What you need to know
In case the boxes of mince pies and packs of holiday cards have not yet tipped you off, the festive holidays are just around the corner. For many families, the arrangements to squeeze in time with family and friends can be complex and result in a rather frenetic December. For separated parents hoping to travel with their children across international borders, there are additional considerations to be thought through before travel plans can be made.
First things first: do you have parental responsibility?
Parents with parental responsibility can agree that one or other of them may take the child or children (under the age of 16) abroad. Travelling abroad without the consent of all parties with parental responsibility can constitute child abduction, so it is important that you are clear on your rights to travel alone with the child or children before leaving.
The Children Act defines parental responsibility as all the rights, duties, powers, responsibilities and authority which by law a parent has in relation to the child and his property. A mother will automatically have parental responsibility but it is less straightforward for fathers. Further information on whether a father has parental responsibility can be found here.
If the other parent won’t consent to you taking the child away from the UK, then you will have to ask permission from the court by making a court application. See below.
What if there is a Child Arrangements Order in place and your child lives with you?
If there is a Child Arrangements Order in place regulating when and with whom your child lives (formerly a residence order), the parent named in the order as the parent with whom the child shall live can travel outside the UK for a period of less than one month without the consent of the other, as set out in the Children Act.
If the proposed trip is for one month or longer, the parent with whom the child lives will need the written consent of everyone who has parental responsibility for the child, or a further order of the court. Make sure any written consent is unequivocal so that there can be no dispute as to what was agreed.
What if you are planning a series of short trips outside the UK over December to January, travelling for 32 days in total?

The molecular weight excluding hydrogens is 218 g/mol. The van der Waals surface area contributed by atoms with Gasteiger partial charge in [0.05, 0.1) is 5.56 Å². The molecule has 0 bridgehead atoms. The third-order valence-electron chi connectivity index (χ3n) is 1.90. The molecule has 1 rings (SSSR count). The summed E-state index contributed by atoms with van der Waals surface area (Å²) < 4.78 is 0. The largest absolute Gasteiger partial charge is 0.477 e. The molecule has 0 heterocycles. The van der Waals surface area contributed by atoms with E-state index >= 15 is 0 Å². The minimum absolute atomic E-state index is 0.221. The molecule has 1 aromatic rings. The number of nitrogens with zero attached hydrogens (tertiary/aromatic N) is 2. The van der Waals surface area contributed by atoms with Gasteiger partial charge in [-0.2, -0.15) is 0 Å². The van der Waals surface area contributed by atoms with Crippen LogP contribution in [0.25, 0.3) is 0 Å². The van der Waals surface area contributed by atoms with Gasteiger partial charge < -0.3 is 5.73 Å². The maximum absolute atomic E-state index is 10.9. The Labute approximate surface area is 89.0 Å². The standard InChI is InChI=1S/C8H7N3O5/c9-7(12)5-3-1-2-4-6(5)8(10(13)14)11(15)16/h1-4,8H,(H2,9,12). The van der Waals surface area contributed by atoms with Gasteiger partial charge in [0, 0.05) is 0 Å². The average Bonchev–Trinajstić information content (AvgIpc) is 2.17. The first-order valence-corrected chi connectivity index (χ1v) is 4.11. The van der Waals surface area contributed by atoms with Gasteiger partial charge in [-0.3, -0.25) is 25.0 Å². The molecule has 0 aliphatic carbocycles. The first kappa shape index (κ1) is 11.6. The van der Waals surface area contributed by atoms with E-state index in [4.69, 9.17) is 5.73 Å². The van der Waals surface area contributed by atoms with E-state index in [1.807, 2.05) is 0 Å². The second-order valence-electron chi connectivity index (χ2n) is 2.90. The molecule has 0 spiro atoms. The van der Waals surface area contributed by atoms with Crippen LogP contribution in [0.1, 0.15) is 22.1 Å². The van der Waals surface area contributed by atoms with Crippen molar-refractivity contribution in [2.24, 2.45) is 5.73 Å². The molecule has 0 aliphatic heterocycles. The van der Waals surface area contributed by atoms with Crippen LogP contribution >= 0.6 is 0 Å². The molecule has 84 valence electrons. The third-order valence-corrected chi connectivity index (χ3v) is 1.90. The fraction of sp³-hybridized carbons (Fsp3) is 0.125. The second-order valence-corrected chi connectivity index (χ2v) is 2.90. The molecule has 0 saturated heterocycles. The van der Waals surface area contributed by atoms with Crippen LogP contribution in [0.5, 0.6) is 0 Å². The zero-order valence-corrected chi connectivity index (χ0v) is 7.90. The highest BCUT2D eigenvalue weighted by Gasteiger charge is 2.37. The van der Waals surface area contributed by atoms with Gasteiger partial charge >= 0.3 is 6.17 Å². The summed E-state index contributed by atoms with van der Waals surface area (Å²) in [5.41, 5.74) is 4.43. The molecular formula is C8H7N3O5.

There is no upper limit on the number of trips abroad you can make with your child which are of less than one month in duration if there is a Child Arrangements Order in place regulating where and with whom your child lives, and they live with you. However, be aware that the other parent may object as frequent travel may limit the time that your child has to spend with them and may not be in their best interests if it interrupts their schooling or time with wider family members.
What if there is no Child Arrangements Order in place regulating where and with whom your child lives?
If there is no court order in place regulating where and with whom the child shall live, then you must obtain the consent of:
- the father (unless of course the father is planning the trip), whether or not he has parental responsibility, as well as
- the consent of everyone with parental responsibility (including the mother where relevant).
As above, the consent should be in writing from all the relevant parties, to avoid any disputes arising further down the line.
What if there is a Child Arrangements Order and your child lives with your ex?
Unless specific provision has already been made in the Child Arrangement Order (or another order of the court) for this trip abroad, written and clear consent must be sought from all those with parental responsibility even if the trip is for under one month. Time permitting, mediation can be an effective forum in which to discuss plans with each other with the assistance of a neutral third party, in the hope of reaching an agreement.
What if the other parent does not consent?
Whilst it is always preferable for an agreement to be reached, not least because co-operative decision making by separated parents provides a secure family foundation for your child, it is not always possible and an application to the court may be the only way to resolve the issue. Regardless of whether or not there is a Child Arrangement Order in place, either parent can apply to the court for a Specific Issue Order, allowing them to travel outside the UK with the child to a specific place for a specific period of time.
Where the trip is opposed by one parent, and there are concerns that the other parent will travel with the child anyway, an application can be made to the court for a Prohibited Steps Order, restricting the other parent’s ability to travel abroad with the child.
When deciding such applications, the court’s primary consideration will always be the welfare of the child.
Where are you planning to go?